Worried about the possibility of a Romney presidency, evangelical writer Warren Smith recently labeled Mormonism “a false and dangerous religion.” He is worried, among other things, that Mormons do not affirm the Trinity as described in the Nicene Creed. I can’t help but wonder how many past presidents would have been disqualified on this ground. Deists such as Thomas Jefferson flatly and openly rejected the Creed, and I would bet that many subsequent presidents knew little of the Creed, let alone affirm it with conviction. Apparently, also, the many Christians who lived before the first creed was formulated in 325 AD were dangerous as well?
But Warren Smith is not the only one to make such observations. When Damon Linker, a respected thinker on religious matters, did a two year stint as a visiting professor at Brigham Young University, he wondered if his students would kill wantonly if their prophet asked them to do so. One must admire his courage for lingering on campus another minute, lest the command should come while he was in the belly of the beast. Undaunted by the threat, however, Linker courageously warned the world in The New Republic that a Romney presidency would be controlled by Salt Lake City.
And in his book Under the Banner of Heaven, Jon Krakauer labeled Mormonism a “violent faith.” And why shouldn’t he draw such a conclusion? You must understand, Krakauer breathlessly explains in over 400 pages, a Mormon committed a heinous murder once! Don’t let the extremely low rate of violent crime in Mormon communities deceive you. That, too, is part of the deception.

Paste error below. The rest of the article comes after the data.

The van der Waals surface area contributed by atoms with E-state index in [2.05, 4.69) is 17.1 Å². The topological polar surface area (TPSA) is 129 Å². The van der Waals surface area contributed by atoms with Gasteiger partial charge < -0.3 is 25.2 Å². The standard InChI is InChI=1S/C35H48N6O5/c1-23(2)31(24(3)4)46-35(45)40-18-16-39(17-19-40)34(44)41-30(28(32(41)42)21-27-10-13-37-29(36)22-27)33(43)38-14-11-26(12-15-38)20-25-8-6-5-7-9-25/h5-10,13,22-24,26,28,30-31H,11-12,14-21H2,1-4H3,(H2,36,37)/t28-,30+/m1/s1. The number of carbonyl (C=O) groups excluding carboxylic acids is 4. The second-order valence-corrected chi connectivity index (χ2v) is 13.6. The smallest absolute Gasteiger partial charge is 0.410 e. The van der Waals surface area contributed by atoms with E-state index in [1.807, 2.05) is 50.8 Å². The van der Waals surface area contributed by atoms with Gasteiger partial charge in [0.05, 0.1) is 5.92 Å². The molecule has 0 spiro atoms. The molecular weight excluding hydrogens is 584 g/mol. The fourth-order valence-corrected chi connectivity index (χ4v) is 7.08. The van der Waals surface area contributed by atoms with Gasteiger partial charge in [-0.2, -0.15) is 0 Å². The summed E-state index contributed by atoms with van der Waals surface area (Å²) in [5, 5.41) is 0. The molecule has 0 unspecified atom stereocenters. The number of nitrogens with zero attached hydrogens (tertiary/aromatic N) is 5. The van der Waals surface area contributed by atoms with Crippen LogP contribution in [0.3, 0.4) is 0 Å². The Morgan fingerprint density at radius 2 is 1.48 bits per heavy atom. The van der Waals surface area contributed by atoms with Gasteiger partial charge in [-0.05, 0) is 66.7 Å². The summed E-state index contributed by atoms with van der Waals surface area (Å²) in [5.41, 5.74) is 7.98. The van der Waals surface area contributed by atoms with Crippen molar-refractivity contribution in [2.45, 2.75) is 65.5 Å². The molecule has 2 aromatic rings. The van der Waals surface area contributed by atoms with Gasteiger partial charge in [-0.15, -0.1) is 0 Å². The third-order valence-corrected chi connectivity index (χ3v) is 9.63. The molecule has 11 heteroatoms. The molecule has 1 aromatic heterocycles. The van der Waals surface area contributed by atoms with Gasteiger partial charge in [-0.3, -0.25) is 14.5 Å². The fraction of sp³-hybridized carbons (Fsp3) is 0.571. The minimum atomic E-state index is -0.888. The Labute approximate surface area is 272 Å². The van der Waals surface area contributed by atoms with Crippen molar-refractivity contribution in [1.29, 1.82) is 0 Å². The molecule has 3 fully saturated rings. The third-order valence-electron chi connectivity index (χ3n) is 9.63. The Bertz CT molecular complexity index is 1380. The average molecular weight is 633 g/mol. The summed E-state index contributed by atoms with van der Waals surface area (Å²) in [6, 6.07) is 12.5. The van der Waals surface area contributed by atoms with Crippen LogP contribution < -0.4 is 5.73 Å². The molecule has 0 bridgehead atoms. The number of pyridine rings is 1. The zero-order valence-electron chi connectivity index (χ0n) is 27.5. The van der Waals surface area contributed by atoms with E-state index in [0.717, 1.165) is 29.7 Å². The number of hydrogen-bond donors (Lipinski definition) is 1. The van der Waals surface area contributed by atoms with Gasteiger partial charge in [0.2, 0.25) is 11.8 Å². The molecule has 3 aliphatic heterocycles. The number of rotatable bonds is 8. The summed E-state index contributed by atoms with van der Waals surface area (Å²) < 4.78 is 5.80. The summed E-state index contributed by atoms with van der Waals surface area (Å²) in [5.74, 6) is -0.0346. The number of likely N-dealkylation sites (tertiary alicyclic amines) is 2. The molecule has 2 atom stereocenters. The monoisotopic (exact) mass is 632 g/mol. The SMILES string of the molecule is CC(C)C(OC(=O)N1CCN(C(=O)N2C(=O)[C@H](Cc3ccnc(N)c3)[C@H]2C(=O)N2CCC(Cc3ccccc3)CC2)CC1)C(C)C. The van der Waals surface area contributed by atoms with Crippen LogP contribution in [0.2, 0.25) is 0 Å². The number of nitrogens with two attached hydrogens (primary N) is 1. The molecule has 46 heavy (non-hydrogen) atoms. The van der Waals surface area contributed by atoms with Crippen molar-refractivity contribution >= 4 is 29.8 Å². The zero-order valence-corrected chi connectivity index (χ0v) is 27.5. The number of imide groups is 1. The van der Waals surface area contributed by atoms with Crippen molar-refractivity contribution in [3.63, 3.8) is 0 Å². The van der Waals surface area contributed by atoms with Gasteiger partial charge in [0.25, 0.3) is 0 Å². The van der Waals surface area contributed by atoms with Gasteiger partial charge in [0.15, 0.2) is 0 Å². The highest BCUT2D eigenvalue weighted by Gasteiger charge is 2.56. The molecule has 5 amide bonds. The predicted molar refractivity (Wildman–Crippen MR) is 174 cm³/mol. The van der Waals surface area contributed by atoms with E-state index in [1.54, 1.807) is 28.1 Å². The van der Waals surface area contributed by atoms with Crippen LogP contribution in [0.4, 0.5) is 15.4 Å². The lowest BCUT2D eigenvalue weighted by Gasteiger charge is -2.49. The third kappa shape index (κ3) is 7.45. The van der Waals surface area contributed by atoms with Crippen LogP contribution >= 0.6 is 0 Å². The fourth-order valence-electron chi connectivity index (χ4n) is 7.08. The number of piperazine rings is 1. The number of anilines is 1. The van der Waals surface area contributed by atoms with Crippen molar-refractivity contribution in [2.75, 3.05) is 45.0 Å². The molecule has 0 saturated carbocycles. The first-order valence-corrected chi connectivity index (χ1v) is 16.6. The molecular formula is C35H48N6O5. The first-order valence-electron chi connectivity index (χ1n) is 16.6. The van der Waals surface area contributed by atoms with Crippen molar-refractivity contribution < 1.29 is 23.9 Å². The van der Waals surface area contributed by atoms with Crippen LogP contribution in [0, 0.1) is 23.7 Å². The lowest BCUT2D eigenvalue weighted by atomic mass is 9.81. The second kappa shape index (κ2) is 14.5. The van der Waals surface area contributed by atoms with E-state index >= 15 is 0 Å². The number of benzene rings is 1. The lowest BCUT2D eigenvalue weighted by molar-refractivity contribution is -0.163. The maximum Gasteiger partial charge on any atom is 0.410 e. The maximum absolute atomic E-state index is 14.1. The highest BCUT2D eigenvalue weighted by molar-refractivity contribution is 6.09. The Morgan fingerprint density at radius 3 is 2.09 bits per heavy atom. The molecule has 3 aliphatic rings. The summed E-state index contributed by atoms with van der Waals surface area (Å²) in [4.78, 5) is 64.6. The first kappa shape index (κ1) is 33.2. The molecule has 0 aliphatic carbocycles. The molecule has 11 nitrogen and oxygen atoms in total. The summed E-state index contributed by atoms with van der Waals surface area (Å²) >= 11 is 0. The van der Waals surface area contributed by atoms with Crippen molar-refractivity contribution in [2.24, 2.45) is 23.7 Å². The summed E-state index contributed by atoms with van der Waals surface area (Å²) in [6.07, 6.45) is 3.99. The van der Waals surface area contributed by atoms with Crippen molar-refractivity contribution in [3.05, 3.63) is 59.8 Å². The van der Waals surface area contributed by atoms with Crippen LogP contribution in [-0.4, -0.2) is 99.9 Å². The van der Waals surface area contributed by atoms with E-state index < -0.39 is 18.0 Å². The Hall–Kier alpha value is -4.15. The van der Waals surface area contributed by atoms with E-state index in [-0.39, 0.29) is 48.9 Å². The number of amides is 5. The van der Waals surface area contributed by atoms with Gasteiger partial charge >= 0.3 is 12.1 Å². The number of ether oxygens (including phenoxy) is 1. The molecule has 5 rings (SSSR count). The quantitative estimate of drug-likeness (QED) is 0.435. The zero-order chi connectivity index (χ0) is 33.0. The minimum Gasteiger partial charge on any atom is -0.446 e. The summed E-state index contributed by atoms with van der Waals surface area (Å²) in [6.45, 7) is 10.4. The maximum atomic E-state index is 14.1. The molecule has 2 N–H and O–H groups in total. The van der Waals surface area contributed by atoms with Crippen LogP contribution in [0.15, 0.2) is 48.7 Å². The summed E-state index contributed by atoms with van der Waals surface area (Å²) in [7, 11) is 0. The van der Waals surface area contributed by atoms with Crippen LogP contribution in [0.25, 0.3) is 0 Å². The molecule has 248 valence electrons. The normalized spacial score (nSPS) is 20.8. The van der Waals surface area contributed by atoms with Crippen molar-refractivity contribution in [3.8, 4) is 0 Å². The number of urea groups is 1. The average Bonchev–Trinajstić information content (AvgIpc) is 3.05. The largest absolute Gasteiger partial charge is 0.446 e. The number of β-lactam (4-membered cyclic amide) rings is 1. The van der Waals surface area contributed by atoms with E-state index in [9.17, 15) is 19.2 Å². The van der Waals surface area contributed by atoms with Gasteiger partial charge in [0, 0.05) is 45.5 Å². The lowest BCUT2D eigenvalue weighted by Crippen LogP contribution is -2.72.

But never mind the details. We’ve been labeled dangerous, and while fellow Mormons might be offended, I want to enjoy the label. For in reality, the life of a Mormon family man contains few moments of danger, let alone the opportunity to actually be dangerous. So being considered a threat great enough to challenge American democracy is a fun break from the humdrum of work and family. I like to imagine the scenarios.
The first is that I get tired of pretending to being a well rounded, contributing member of American society. Beware, America. Lock your doors, cling to your guns and Bibles, for this Mormon is on the loose. Just as soon as I say family prayers, help put the kids to bed, and take out the trash, I’m going to going to commence my ambitions of undermining American civilization by installing a theocratic state wherein everyone will be forced to drive minivans, fill them with babies, and spend three hours in church weekly.
But alas, it is all a dream. If only Mormonism were as dangerous as Christianity has historically been, my life would be more exciting. Instead, I must deal with the day-in-day-out routine of attempting (often unsuccessfully) to live Christ’s teachings and preparing Sunday school lessons that will keep my fellow religious fanatics from falling asleep in their chairs.
P.S. I don’t mean to drop into FPR from nowhere, but I did a guest stint here a while back, and my buddy Chris H invited me to post this here in addition to my own obscure and neglected blog.